20 October 2019
AWS Lambda is Amazon’s function as a service product. It’s a service that lets you package and run code without having to provision or manage servers. With Lambda, you only pay when your code is running. By contrast, you pay for managed servers like EC2 as long as they are running, even while they are not serving any requests.
To begin with AWS Lambda, you first write some code in one of the supported languages, you package and upload this code to Lambda, and now you have a Lambda function that can be run on demand. The Lambda function can be triggered from other AWS services such as SNS, SQS, API Gateway, and Cloudwatch events. Another benefit of Lambda is that it scales automatically based on the number of requests.
In this tutorial, I’ll go over how to create and manage a Lambda function, as well as how to trigger the lambda function from different event sources. This tutorial assumes you know how to write some very basic code and are familiar with the AWS Console.
10 October 2019
In this tutorial you’ll install the AWS command line interface and learn how to set up an IAM user with programmatic access to AWS resources. This tutorial assumes you have basic command-line knowledge on either Mac or a unix-like operating system.
01 July 2018
AWS lambda and the serverless paradigm are great. Abstracting away machines, platforms and environments allows developers to focus on code, which is a magical thing. For code that runs infrequently, the cost savings can be significant, since lambda eliminates the need for a dedicated, always-on host.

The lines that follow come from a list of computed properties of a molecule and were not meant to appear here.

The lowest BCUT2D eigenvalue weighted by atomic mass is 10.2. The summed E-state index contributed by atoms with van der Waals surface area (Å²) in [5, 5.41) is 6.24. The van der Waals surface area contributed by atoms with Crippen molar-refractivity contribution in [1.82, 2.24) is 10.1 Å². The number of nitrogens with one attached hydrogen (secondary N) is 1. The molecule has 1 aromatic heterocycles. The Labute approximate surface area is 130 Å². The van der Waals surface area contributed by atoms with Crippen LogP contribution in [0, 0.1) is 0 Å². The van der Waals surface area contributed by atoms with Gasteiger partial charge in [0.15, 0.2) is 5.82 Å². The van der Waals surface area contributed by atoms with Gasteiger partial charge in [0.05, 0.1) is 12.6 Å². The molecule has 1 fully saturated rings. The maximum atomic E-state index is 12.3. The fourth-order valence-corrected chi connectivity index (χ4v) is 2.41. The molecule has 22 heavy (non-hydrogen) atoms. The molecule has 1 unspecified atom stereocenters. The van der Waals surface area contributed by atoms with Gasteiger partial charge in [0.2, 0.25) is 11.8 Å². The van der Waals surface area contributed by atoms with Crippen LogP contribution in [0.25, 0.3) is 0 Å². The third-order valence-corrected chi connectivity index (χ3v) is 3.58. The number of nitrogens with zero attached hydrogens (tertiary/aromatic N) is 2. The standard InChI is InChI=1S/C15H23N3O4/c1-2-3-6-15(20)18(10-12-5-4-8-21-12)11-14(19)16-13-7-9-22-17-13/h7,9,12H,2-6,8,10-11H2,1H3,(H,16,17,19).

But in spite of this, developing on lambda is not without its challenges. I’ve twice run into a situation where a project that runs fine on my Macbook fails to run on lambda. The first was due to a dependency on Python Pandas and the second time was because of PyQuery.
According to this Stackoverflow post, static libraries need to be compiled on an EC2 Amazon Linux machine in order to run on lambda, which is pretty inconvenient. It would be neat if lambda could automatically install dependencies via the package.json file for Node or requirements.txt for Python.
In any case, I ended up setting up my own CD pipeline to take care of this very task. Keep reading if you’d like to learn how to incorporate this into your own CI/CD pipeline.
10 May 2018
Jekyll is a great tool for building simple static websites and Amazon S3 makes it incredibly fast and easy to host your sites. I’m going to show you how to get up and running with your own personal site in record time.